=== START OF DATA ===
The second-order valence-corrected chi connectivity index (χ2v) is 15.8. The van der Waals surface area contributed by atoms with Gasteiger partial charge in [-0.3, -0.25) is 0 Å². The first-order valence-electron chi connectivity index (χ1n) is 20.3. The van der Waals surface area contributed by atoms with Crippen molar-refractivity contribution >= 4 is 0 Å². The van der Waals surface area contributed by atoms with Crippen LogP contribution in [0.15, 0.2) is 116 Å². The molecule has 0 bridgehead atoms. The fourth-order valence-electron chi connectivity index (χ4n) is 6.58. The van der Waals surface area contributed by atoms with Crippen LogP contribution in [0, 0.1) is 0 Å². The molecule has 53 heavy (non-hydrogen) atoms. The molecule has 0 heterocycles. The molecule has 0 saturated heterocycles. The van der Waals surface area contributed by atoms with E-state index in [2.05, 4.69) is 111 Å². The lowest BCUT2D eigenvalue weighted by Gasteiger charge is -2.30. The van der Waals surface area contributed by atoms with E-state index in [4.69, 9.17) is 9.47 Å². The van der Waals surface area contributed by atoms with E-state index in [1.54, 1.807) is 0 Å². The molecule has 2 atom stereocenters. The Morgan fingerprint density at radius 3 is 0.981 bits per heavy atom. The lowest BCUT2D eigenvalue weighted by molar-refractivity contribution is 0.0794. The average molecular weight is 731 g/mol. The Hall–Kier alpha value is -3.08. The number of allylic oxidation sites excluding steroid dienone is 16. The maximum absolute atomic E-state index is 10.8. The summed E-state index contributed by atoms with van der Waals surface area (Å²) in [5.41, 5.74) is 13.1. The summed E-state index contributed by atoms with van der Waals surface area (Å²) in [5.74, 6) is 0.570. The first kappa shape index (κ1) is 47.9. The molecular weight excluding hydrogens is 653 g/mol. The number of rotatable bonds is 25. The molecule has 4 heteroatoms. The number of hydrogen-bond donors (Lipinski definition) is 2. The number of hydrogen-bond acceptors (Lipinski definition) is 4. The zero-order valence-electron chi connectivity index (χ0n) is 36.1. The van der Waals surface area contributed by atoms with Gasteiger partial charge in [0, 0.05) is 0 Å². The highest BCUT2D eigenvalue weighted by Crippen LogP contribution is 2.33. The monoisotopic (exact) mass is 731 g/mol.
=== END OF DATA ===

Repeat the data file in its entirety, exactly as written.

The second-order valence-corrected chi connectivity index (χ2v) is 15.8. The van der Waals surface area contributed by atoms with Gasteiger partial charge in [-0.3, -0.25) is 0 Å². The first-order valence-electron chi connectivity index (χ1n) is 20.3. The van der Waals surface area contributed by atoms with Crippen molar-refractivity contribution >= 4 is 0 Å². The van der Waals surface area contributed by atoms with Crippen LogP contribution in [0.15, 0.2) is 116 Å². The molecule has 0 bridgehead atoms. The fourth-order valence-electron chi connectivity index (χ4n) is 6.58. The van der Waals surface area contributed by atoms with Crippen LogP contribution in [0, 0.1) is 0 Å². The molecule has 53 heavy (non-hydrogen) atoms. The molecule has 0 heterocycles. The molecule has 0 saturated heterocycles. The van der Waals surface area contributed by atoms with E-state index in [2.05, 4.69) is 111 Å². The lowest BCUT2D eigenvalue weighted by Gasteiger charge is -2.30. The van der Waals surface area contributed by atoms with E-state index in [4.69, 9.17) is 9.47 Å². The van der Waals surface area contributed by atoms with E-state index in [1.54, 1.807) is 0 Å². The molecule has 2 atom stereocenters. The Morgan fingerprint density at radius 3 is 0.981 bits per heavy atom. The lowest BCUT2D eigenvalue weighted by molar-refractivity contribution is 0.0794. The average molecular weight is 731 g/mol. The Hall–Kier alpha value is -3.08. The number of allylic oxidation sites excluding steroid dienone is 16. The maximum absolute atomic E-state index is 10.8. The summed E-state index contributed by atoms with van der Waals surface area (Å²) in [5.41, 5.74) is 13.1. The summed E-state index contributed by atoms with van der Waals surface area (Å²) in [5.74, 6) is 0.570. The first kappa shape index (κ1) is 47.9. The molecular weight excluding hydrogens is 653 g/mol. The number of rotatable bonds is 25. The molecule has 4 heteroatoms. The number of hydrogen-bond donors (Lipinski definition) is 2. The number of hydrogen-bond acceptors (Lipinski definition) is 4. The zero-order valence-electron chi connectivity index (χ0n) is 36.1. The van der Waals surface area contributed by atoms with Gasteiger partial charge in [0, 0.05) is 0 Å². The highest BCUT2D eigenvalue weighted by Crippen LogP contribution is 2.33. The monoisotopic (exact) mass is 731 g/mol.